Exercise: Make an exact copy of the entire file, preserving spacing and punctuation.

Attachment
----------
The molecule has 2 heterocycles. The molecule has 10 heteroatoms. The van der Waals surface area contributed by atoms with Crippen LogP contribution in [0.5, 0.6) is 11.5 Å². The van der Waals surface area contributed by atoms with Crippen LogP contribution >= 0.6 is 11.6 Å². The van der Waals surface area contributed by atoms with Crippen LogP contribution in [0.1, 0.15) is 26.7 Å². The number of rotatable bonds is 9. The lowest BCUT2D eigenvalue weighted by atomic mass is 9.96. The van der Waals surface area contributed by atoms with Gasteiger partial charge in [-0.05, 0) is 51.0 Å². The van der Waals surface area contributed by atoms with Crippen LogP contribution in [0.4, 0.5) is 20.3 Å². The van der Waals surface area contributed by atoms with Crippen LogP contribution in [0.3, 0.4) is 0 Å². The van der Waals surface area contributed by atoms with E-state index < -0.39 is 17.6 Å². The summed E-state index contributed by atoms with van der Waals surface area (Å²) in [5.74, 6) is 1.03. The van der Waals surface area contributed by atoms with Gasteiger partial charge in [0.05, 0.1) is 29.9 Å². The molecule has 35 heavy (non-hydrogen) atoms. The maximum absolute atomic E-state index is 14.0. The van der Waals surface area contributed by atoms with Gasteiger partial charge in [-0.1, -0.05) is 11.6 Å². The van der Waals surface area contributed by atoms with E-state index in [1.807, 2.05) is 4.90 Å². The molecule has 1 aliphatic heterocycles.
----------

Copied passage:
The molecule has 2 heterocycles. The molecule has 10 heteroatoms. The van der Waals surface area contributed by atoms with Crippen LogP contribution in [0.5, 0.6) is 11.5 Å². The van der Waals surface area contributed by atoms with Crippen LogP contribution >= 0.6 is 11.6 Å². The van der Waals surface area contributed by atoms with Crippen LogP contribution in [0.1, 0.15) is 26.7 Å². The number of rotatable bonds is 9. The lowest BCUT2D eigenvalue weighted by atomic mass is 9.96. The van der Waals surface area contributed by atoms with Gasteiger partial charge in [-0.05, 0) is 51.0 Å². The van der Waals surface area contributed by atoms with Crippen LogP contribution in [0.4, 0.5) is 20.3 Å². The van der Waals surface area contributed by atoms with Crippen LogP contribution in [0.3, 0.4) is 0 Å². The van der Waals surface area contributed by atoms with E-state index < -0.39 is 17.6 Å². The summed E-state index contributed by atoms with van der Waals surface area (Å²) in [5.74, 6) is 1.03. The van der Waals surface area contributed by atoms with Gasteiger partial charge in [0.05, 0.1) is 29.9 Å². The molecule has 35 heavy (non-hydrogen) atoms. The maximum absolute atomic E-state index is 14.0. The van der Waals surface area contributed by atoms with Gasteiger partial charge in [-0.1, -0.05) is 11.6 Å². The van der Waals surface area contributed by atoms with E-state index in [1.807, 2.05) is 4.90 Å². The molecule has 1 aliphatic heterocycles.